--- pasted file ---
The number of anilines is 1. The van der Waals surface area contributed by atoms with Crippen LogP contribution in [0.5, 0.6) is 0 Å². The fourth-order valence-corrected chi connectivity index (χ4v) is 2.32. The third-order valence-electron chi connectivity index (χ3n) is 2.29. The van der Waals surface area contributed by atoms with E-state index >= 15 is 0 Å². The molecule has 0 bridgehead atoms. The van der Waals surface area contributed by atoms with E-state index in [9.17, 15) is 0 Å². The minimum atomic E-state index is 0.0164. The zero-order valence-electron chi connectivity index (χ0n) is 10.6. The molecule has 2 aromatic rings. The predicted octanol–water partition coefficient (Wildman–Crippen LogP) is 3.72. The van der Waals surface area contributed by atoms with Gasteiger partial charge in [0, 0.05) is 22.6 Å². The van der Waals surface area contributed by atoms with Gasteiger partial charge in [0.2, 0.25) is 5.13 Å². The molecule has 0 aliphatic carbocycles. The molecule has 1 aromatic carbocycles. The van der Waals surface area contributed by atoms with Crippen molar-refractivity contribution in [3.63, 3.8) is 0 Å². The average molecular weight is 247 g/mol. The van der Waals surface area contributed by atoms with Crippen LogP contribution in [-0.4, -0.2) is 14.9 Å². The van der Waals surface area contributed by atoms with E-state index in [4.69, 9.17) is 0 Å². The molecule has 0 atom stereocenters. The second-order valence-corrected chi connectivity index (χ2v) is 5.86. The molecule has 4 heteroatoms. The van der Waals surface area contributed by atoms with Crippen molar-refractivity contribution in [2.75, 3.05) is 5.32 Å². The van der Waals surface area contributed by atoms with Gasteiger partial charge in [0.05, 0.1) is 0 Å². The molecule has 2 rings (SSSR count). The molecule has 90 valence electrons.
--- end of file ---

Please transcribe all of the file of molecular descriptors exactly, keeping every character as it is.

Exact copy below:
The number of anilines is 1. The van der Waals surface area contributed by atoms with Crippen LogP contribution in [0.5, 0.6) is 0 Å². The fourth-order valence-corrected chi connectivity index (χ4v) is 2.32. The third-order valence-electron chi connectivity index (χ3n) is 2.29. The van der Waals surface area contributed by atoms with E-state index >= 15 is 0 Å². The molecule has 0 bridgehead atoms. The van der Waals surface area contributed by atoms with E-state index in [9.17, 15) is 0 Å². The minimum atomic E-state index is 0.0164. The zero-order valence-electron chi connectivity index (χ0n) is 10.6. The molecule has 2 aromatic rings. The predicted octanol–water partition coefficient (Wildman–Crippen LogP) is 3.72. The van der Waals surface area contributed by atoms with Gasteiger partial charge in [0, 0.05) is 22.6 Å². The van der Waals surface area contributed by atoms with Gasteiger partial charge in [0.2, 0.25) is 5.13 Å². The molecule has 0 aliphatic carbocycles. The molecule has 1 aromatic carbocycles. The van der Waals surface area contributed by atoms with Crippen molar-refractivity contribution in [3.63, 3.8) is 0 Å². The average molecular weight is 247 g/mol. The van der Waals surface area contributed by atoms with Crippen LogP contribution in [-0.4, -0.2) is 14.9 Å². The van der Waals surface area contributed by atoms with E-state index in [4.69, 9.17) is 0 Å². The molecule has 0 atom stereocenters. The second-order valence-corrected chi connectivity index (χ2v) is 5.86. The molecule has 4 heteroatoms. The van der Waals surface area contributed by atoms with Crippen molar-refractivity contribution in [2.75, 3.05) is 5.32 Å². The van der Waals surface area contributed by atoms with Gasteiger partial charge in [0.05, 0.1) is 0 Å². The molecule has 2 rings (SSSR count). The molecule has 90 valence electrons.